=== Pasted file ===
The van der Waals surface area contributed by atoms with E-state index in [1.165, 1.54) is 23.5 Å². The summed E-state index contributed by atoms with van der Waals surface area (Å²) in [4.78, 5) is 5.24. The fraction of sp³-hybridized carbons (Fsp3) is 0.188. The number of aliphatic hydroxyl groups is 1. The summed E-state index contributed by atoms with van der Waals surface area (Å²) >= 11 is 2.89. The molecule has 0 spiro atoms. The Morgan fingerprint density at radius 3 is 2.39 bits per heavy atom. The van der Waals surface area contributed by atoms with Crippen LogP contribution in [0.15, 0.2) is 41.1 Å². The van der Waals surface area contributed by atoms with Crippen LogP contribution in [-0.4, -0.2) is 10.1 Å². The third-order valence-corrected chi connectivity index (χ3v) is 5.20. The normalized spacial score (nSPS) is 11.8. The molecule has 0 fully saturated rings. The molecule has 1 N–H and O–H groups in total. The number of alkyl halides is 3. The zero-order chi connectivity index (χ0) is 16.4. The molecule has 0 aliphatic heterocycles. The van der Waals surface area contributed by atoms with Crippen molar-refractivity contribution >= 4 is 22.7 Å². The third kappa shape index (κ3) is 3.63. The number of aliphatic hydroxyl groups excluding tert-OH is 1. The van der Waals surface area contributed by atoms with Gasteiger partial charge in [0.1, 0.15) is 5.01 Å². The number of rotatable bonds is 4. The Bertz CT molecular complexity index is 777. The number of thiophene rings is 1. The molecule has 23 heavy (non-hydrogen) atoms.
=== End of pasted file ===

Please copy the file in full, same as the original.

The van der Waals surface area contributed by atoms with E-state index in [1.165, 1.54) is 23.5 Å². The summed E-state index contributed by atoms with van der Waals surface area (Å²) in [4.78, 5) is 5.24. The fraction of sp³-hybridized carbons (Fsp3) is 0.188. The number of aliphatic hydroxyl groups is 1. The summed E-state index contributed by atoms with van der Waals surface area (Å²) >= 11 is 2.89. The molecule has 0 spiro atoms. The Morgan fingerprint density at radius 3 is 2.39 bits per heavy atom. The van der Waals surface area contributed by atoms with Crippen LogP contribution in [0.15, 0.2) is 41.1 Å². The van der Waals surface area contributed by atoms with Crippen LogP contribution in [-0.4, -0.2) is 10.1 Å². The third-order valence-corrected chi connectivity index (χ3v) is 5.20. The normalized spacial score (nSPS) is 11.8. The molecule has 0 fully saturated rings. The molecule has 1 N–H and O–H groups in total. The number of alkyl halides is 3. The zero-order chi connectivity index (χ0) is 16.4. The molecule has 0 aliphatic heterocycles. The van der Waals surface area contributed by atoms with Crippen molar-refractivity contribution >= 4 is 22.7 Å². The third kappa shape index (κ3) is 3.63. The number of aliphatic hydroxyl groups excluding tert-OH is 1. The van der Waals surface area contributed by atoms with Gasteiger partial charge in [0.1, 0.15) is 5.01 Å². The number of rotatable bonds is 4. The Bertz CT molecular complexity index is 777. The number of thiophene rings is 1. The molecule has 23 heavy (non-hydrogen) atoms.